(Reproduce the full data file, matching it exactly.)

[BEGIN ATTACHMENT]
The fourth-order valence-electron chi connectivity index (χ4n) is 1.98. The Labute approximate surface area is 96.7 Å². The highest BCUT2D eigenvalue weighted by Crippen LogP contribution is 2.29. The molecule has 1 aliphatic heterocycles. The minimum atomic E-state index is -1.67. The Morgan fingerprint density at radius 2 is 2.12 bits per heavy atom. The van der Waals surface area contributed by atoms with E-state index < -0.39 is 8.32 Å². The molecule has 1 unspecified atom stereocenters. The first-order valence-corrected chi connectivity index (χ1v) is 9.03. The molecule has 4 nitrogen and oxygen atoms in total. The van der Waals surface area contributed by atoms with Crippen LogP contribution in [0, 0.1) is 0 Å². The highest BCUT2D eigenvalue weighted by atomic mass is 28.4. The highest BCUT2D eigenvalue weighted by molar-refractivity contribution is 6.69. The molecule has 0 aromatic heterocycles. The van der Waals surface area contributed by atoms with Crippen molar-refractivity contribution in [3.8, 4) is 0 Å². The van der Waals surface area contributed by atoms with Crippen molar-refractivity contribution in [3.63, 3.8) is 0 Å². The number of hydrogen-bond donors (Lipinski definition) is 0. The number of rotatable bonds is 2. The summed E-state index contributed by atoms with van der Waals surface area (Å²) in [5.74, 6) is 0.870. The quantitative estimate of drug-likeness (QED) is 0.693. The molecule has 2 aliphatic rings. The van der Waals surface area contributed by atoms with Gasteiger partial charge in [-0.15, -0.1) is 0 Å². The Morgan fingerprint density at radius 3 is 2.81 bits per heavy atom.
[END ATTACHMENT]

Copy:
The fourth-order valence-electron chi connectivity index (χ4n) is 1.98. The Labute approximate surface area is 96.7 Å². The highest BCUT2D eigenvalue weighted by Crippen LogP contribution is 2.29. The molecule has 1 aliphatic heterocycles. The minimum atomic E-state index is -1.67. The Morgan fingerprint density at radius 2 is 2.12 bits per heavy atom. The van der Waals surface area contributed by atoms with E-state index < -0.39 is 8.32 Å². The molecule has 1 unspecified atom stereocenters. The first-order valence-corrected chi connectivity index (χ1v) is 9.03. The molecule has 4 nitrogen and oxygen atoms in total. The van der Waals surface area contributed by atoms with Crippen LogP contribution in [0, 0.1) is 0 Å². The highest BCUT2D eigenvalue weighted by atomic mass is 28.4. The highest BCUT2D eigenvalue weighted by molar-refractivity contribution is 6.69. The molecule has 0 aromatic heterocycles. The van der Waals surface area contributed by atoms with Crippen molar-refractivity contribution in [3.8, 4) is 0 Å². The van der Waals surface area contributed by atoms with Crippen molar-refractivity contribution in [3.63, 3.8) is 0 Å². The number of hydrogen-bond donors (Lipinski definition) is 0. The number of rotatable bonds is 2. The summed E-state index contributed by atoms with van der Waals surface area (Å²) in [5.74, 6) is 0.870. The quantitative estimate of drug-likeness (QED) is 0.693. The molecule has 2 aliphatic rings. The van der Waals surface area contributed by atoms with Gasteiger partial charge in [-0.15, -0.1) is 0 Å². The Morgan fingerprint density at radius 3 is 2.81 bits per heavy atom.